I keep emergency supplies of effervescent potassium everywhere — in the car and in all handbags. I never leave the house without it nor without my little hand-held electrocardiogram (ECG) recorder. I can usually cope with supraventricular tachycardias myself but polymorphic ventricular ectopy on the trace would mean that I should hightail it to the emergency department. None of this is fun, but I can cope with it, particularly with the immense support and loving tolerance I am lucky enough to have from my partner. Loving friends remain very supportive, but not all of them — one loses friends when one has a chronic severe disorder. Most are unable to understand the concept of my completely unpredictable “good days” and “bad days,” which can be awkward socially. I need to cancel events at short notice too often. It is trying for one’s friends — and for me.
My physical, muscular, capacity is now about 25% of what it was 10 years ago. I do not tolerate any formal exercise now, as it routinely shifts so much potassium intracellularly that I run too high a risk for an acute dysrhythmia, but I try to walk at least 100 yards most days. I usually need a walking stick. Long days wandering around cities and shops and museums are now out of the question, but I can still enjoy trips out if I pace myself. Carrying anything heavy is difficult and worsens my muscle pain for a day or two. But rail and air travel have been transformed for the better by always using their services for people with disabilities — lovely young porters taking all the luggage, being seated on the train before anyone else, being sped in a wheelchair past passport control lines — it’s bliss!
It took me a couple of years to properly define the triggers for my attacks. Some triggers affect my muscles more than the heart, and vice versa. They are triggers common to many other patients with PP. Many drugs — including, from my experience, magnesium, benzodiazepines, corticosteroids, antihistamines, adrenaline in local anesthetics, and opiates. And with ATS, all drugs that prolong the QT interval are contraindicated. Being cold and damp, adrenergic stress, fasting, prolonged muscular tension, a large carbohydrate load, prolonged immobilization, and very low barometric pressure are additional triggers that I recognize and attempt to avoid. I also avoid fluorescent lighting whenever possible, wearing dark sunglasses when I can’t avoid it. I can also be triggered by red and yellow food colorings and monosodium glutamate. From a cardiac rhythm point of view, I also need to avoid caffeine in any form.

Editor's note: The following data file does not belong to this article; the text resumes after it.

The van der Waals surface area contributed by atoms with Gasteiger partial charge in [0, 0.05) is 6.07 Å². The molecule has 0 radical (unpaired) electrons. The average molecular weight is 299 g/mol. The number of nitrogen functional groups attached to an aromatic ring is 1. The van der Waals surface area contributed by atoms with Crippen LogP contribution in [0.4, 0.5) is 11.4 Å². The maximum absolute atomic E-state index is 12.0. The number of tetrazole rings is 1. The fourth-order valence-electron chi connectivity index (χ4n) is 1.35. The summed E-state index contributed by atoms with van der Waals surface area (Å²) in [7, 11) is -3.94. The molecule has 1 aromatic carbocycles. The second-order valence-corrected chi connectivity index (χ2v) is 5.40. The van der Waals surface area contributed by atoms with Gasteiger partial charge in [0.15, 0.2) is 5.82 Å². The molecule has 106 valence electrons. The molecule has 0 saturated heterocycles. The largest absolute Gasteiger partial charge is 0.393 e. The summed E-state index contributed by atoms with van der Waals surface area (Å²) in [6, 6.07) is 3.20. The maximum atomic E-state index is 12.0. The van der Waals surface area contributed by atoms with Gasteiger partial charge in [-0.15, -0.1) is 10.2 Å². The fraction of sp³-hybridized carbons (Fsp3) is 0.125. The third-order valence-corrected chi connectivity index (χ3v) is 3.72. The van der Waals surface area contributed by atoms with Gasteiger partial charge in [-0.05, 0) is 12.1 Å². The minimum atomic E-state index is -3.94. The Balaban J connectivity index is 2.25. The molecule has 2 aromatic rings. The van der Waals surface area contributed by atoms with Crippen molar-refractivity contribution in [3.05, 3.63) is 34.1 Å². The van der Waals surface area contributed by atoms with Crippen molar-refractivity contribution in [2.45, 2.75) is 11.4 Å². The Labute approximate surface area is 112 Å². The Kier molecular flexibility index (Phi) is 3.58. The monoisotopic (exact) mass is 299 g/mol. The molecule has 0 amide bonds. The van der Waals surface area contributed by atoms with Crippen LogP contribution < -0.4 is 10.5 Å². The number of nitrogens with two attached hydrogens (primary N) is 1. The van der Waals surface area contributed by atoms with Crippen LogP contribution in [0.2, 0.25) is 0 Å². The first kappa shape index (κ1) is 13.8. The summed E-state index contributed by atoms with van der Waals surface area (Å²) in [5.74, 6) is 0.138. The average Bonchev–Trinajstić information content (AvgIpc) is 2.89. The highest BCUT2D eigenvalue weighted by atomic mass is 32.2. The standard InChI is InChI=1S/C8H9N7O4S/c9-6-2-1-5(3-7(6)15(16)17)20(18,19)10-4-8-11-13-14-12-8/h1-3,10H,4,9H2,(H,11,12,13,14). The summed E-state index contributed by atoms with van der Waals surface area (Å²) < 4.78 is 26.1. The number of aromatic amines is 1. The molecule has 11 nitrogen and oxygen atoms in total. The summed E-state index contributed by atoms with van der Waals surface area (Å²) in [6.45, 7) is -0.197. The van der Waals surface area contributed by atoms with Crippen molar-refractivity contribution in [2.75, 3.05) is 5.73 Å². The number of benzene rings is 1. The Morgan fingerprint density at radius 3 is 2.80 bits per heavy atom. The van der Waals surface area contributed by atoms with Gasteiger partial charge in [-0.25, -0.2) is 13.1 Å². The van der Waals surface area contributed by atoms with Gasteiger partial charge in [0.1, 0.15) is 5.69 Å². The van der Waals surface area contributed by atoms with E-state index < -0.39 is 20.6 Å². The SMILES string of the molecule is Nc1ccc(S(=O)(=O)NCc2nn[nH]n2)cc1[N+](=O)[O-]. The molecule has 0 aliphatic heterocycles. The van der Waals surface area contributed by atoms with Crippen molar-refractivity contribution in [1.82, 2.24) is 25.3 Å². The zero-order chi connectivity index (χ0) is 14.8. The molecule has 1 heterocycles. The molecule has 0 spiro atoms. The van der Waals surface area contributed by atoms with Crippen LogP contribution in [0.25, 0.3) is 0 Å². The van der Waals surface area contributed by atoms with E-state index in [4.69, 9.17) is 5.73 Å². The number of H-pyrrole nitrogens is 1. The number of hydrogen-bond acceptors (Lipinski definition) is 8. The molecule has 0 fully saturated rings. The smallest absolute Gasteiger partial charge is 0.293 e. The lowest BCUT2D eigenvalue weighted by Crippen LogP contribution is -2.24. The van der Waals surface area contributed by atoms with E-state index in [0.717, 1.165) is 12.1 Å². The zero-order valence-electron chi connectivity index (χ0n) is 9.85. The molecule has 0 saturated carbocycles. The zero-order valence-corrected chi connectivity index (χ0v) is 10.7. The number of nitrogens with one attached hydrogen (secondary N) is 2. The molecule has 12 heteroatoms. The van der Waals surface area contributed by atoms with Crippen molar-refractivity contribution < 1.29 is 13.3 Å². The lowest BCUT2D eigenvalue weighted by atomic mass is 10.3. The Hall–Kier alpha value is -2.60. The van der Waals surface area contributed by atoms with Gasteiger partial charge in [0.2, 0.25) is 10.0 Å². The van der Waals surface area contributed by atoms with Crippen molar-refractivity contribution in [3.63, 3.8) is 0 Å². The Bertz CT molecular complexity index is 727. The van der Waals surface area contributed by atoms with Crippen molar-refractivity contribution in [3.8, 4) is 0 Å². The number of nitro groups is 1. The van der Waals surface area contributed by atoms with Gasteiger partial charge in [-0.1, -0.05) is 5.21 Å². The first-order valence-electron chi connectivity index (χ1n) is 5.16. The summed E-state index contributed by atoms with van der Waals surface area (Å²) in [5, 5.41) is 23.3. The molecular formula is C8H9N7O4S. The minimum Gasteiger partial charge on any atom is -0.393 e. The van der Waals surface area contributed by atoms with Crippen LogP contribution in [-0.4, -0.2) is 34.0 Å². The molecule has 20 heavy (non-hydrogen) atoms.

Living with ATS is finally pretty stable for me now, but things can still go wrong sometimes, either because I “overdo it” or because many healthcare staff will not listen to me or my partner. They often will not read a medical summary and the ATS management guidelines I carry with me always. I consider hospitals, particularly as an inpatient, to be very dangerous places for people with PP. Most of us with a PP disorder need to take so much care in our daily lives to optimize our health — take the right medication at the right dose and at the right time, avoid triggers, eat the right sort of food at the right time of day, exercise when needed, rest when needed, and so on. Once one is an inpatient, all that careful management is usually thrown out the window by the staff. My worst paralysis — and it was bad — in the last year was iatrogenic: during an elective admission for an unrelated disorder. The nursing and medical staff ignored all recommendations about keeping me warm, avoiding prolonged fasting, switching off fluorescent lighting, avoiding prolonged muscle immobilization, and other requirements. It was a sort of PP attack trigger cascade nightmare — unforgivable.